In the succession crisis some followed James Strang and traveled north to Wisconsin. The Strangites believe that Joseph Smith in fact ordained Emma Smith to the office of teacher based on section 25 of the Doctrine and Covenants (“thou shalt be ordained under his hand to expound scriptures, and to exhort the church, according as it shall be given thee by my Spirit.“). They did ordain women to be deacons and teachers in their church and this was not seen as a strange new innovation from James Strang, but a natural development of priesthood.

Meanwhile, under Brigham’s leadership, our church priesthood underwent continued development. Some of the developments moved away from Nauvoo innovations back towards Kirtland era doctrines/practices (as contained in our Doctrine and Covenants). Leaders have stated that while Joseph taught that there were 3 grand orders of priesthood, that there are really only two, and the patriarchal order is really part of the order of Melchizedek (thus making it harmonize with section 107).

We also see developments which affected the demographics of the Priesthood. We begin to see the Aaronic priesthood transition to being a priesthood filled with teenagers. The priesthood language used with Relief Society essentially disappeared. Whereas the Relief Society sisters were actively anointing and sealing blessings for health in the early church, this practice was slowly and incrementally discouraged until being explicitly stopped in 1946, at which point anointing and blessings for health were deemed to be priesthood responsibilities. The Anointed Quorum also underwent many changes after Joseph’s death. Under Brigham, most members become initiated in temple ordinances. Prayer circle meetings initially continued. In January of 1896 the First Presidency decided that women should no longer attend prayer circle meetings; this demographic change remained until 1978 when the First Presidency announced the end of all prayer circle meetings. The most infamous demographic change in the priesthood, which began with Brigham was the racial ban on priesthood. This continued for many years with many leaders and members making up ‘folk doctrine’ to explain the reason for the ban. This ban was finally removed in 1978.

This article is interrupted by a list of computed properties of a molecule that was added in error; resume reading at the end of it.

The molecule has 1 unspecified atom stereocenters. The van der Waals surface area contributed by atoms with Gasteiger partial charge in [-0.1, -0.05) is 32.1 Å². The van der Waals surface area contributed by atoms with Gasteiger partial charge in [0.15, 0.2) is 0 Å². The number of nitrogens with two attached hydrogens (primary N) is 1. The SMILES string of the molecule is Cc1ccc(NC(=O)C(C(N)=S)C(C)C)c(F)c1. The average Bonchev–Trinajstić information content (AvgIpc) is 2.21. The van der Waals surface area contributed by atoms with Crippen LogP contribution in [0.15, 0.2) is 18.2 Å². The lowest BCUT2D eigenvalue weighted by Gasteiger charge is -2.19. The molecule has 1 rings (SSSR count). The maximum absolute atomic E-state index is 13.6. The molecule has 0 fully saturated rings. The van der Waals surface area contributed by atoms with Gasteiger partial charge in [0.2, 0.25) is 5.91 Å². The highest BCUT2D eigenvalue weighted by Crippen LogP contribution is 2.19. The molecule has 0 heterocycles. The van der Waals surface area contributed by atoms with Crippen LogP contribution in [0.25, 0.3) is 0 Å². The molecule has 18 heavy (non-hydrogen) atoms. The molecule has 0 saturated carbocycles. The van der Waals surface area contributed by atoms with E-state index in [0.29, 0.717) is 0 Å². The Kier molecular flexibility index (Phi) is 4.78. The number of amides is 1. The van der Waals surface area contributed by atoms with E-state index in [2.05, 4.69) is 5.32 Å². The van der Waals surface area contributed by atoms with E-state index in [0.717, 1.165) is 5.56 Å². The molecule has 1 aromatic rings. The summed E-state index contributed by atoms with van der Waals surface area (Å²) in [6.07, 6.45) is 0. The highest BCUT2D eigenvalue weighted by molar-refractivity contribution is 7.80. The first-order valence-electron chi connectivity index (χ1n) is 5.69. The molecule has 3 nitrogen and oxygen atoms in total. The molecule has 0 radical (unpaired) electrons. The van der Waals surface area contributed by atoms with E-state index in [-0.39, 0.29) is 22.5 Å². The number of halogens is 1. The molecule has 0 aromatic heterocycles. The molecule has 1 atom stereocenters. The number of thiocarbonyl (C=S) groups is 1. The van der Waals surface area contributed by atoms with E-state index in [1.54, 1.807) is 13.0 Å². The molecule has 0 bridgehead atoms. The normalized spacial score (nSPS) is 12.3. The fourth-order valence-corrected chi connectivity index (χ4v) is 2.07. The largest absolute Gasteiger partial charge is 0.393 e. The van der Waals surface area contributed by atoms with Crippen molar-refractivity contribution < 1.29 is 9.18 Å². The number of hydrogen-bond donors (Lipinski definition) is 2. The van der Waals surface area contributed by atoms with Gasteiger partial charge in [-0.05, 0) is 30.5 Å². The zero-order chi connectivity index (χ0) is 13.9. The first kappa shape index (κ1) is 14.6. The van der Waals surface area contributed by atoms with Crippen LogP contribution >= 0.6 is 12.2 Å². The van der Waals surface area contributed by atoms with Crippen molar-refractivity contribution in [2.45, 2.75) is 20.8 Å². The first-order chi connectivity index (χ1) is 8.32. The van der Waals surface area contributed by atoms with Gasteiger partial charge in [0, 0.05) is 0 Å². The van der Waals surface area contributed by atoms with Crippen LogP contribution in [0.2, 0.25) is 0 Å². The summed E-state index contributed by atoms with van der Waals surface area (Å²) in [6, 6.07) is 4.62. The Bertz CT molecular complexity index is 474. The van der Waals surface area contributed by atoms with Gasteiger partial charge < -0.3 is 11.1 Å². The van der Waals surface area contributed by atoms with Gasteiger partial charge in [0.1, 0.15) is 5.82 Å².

As can be seen, rather than some never-changing, dead structure, Priesthood is dynamic and living. It has grown and developed. Changes have occurred. I believe that it will continue living and growing. Please, let’s keep our history in mind when we decide to engage with others about Priesthood and the possibility of the gender ban being removed.

Geoff was born in Northern Utah and raised primarily in Central California. He received a BS in Biomedical Physics from Fresno State, a MS and PhD in Bioengineering from Stanford, and is now an Assistant Professor at the University of Utah working as a Clinical Medical Physicist. He served his LDS Mission in Donetsk Ukraine. He’s married and has two boys and two girls. He is currently the ward organist and primary pianist.